Brian Turner is a poet, essayist, biographer and editor, as well as an ardent and accomplished sportsman, conservationist and champion of our wild places.
He is a former New Zealand Poet Laureate, and was awarded an Honorary Doctorate by the University of Otago in 2011. He received the Commonwealth Poetry Prize for his first collection, Ladders of Rain in 1978. He held the Burns Fellowship in 1984 and the University of Canterbury writing fellowship in 1997.
Brian played hockey for New Zealand in the 1960s; senior cricket in Dunedin and Wellington; and was a veteran road cyclist. His mountaineering experience includes an ascent of Aoraki/Mount Cook.
His writing includes columns and reviews for newspapers, and scripts for TV programmes. His publications include cricket books with his brother Glenn Turner, the former New Zealand cricket captain, books on fishing, the high country, and eight collections of poetry.
His other brother is golfer Greg Turner. Brian lives in Oturehua, a town of 30 to 40 people in the Maniototo region of Central Otago.
Find out more about Brian on the New Zealand Book Council website, and in this New Zealand Herald interview - '12 Questions for Brian Turner'.
Photo credit: Gilbert van Reenan
Brian Turner in conversation with Mike White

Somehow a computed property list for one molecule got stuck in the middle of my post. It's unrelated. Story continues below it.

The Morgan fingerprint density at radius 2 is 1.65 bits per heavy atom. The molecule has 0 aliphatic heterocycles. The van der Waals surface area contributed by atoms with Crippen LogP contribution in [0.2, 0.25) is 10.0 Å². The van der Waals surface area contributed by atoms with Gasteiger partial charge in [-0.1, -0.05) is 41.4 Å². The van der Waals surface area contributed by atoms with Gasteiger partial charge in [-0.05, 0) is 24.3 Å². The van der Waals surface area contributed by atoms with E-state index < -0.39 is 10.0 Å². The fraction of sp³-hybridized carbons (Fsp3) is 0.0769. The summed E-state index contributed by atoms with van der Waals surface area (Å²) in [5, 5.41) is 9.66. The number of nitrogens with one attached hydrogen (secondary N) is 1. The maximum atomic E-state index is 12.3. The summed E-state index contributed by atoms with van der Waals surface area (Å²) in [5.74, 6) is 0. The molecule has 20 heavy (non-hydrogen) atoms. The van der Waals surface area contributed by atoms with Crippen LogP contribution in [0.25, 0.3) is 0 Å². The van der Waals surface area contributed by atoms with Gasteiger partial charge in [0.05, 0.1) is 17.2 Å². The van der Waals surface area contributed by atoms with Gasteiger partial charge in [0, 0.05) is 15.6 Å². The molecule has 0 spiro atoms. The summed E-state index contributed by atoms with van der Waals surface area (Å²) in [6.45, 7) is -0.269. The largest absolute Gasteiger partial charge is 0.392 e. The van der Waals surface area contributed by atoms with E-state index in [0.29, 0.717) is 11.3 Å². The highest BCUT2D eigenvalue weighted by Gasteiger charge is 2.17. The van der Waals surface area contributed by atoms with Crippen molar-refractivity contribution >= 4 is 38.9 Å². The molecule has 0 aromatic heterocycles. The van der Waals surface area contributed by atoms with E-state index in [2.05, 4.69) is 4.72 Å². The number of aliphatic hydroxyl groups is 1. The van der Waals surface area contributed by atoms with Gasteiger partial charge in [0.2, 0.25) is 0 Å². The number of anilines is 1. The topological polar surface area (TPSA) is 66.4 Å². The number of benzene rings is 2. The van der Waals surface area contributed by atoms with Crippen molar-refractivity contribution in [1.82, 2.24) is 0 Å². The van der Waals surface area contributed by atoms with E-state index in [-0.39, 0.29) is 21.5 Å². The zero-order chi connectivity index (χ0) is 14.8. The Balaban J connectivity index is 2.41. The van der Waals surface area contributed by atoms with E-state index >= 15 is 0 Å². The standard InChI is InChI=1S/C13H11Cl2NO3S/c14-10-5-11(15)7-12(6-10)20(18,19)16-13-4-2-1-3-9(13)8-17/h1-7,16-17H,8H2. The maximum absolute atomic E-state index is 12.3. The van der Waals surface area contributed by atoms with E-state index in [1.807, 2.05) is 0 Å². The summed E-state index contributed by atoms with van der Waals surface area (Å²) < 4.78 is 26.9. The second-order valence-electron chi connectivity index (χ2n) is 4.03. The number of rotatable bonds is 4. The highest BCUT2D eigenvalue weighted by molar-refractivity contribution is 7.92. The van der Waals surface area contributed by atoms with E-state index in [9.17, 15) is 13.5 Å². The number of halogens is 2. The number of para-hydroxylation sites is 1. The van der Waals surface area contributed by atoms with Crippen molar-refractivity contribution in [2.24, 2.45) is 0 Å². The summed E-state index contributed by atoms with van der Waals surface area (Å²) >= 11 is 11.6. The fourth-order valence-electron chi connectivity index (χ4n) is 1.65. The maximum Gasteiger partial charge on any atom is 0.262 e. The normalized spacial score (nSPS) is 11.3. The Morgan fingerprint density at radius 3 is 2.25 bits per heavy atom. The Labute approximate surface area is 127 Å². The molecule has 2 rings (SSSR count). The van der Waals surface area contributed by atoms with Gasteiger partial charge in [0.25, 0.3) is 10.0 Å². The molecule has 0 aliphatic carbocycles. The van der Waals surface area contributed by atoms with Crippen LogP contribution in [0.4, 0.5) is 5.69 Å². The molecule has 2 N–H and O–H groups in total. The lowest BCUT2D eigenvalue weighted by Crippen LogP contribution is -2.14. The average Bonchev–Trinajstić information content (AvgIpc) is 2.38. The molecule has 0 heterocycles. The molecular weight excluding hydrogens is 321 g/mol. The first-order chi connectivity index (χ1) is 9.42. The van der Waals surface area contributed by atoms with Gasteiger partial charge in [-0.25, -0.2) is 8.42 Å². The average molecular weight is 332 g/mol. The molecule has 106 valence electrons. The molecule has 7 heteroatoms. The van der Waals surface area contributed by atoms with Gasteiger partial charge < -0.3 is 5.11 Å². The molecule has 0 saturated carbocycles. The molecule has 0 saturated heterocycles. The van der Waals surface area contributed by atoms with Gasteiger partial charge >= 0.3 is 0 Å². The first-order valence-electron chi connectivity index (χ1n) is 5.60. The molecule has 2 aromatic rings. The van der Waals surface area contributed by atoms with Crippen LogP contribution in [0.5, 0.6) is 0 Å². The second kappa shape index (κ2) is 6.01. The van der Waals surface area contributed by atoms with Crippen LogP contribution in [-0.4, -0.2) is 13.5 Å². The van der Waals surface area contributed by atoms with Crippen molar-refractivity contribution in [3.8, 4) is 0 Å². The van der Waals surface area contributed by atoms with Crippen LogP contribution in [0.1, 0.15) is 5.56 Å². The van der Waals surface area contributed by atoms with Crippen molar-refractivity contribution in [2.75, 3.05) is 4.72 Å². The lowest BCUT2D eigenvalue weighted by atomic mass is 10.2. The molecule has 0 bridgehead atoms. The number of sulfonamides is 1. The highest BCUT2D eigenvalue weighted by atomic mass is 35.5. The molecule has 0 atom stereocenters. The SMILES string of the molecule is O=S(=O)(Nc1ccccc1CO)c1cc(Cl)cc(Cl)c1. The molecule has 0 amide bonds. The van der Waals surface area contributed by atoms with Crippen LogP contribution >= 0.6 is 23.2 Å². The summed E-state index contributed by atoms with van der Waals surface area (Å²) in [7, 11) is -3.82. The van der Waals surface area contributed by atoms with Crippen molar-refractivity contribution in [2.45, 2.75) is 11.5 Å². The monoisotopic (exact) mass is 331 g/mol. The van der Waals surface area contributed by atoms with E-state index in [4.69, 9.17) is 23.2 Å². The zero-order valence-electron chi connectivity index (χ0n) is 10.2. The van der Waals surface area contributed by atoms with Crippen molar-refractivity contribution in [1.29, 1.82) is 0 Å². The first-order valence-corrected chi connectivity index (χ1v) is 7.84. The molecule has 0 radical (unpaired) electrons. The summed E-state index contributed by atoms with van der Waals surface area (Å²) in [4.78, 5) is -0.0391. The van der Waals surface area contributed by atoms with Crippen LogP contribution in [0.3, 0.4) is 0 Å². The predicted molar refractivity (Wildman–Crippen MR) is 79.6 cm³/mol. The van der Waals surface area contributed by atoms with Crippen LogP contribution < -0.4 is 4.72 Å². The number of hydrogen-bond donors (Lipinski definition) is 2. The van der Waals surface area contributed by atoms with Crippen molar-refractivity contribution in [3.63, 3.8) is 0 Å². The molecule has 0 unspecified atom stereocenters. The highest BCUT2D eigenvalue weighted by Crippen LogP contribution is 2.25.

Writer and poet Brian talks about growing up in one of New Zealand's most famous sporting families and representing New Zealand; ocean sailing, climbing, cycling, fishing and golf caddying; his love of the environment and his battles to preserve it; and how it's all played a part in a half century of extraordinary writing.
Poets CK Stead, Emma Neale and Brian Turner in conversation with Jane Forrest Waghorn
Three highly acclaimed New Zealand poets - CK Stead, Emma Neale and Brian Turner - read their work and tell us what poetry is to them.
A special session with one of New Zealand's most celebrated writers, former Poet Laureate, Brian Turner. Brian will talk about how, against the odds, he became a poet and why he's still driven to write poetry. Interspersed with readings of his work, Brian will also speak about the role his Central Otago landscape plays in his poetry.
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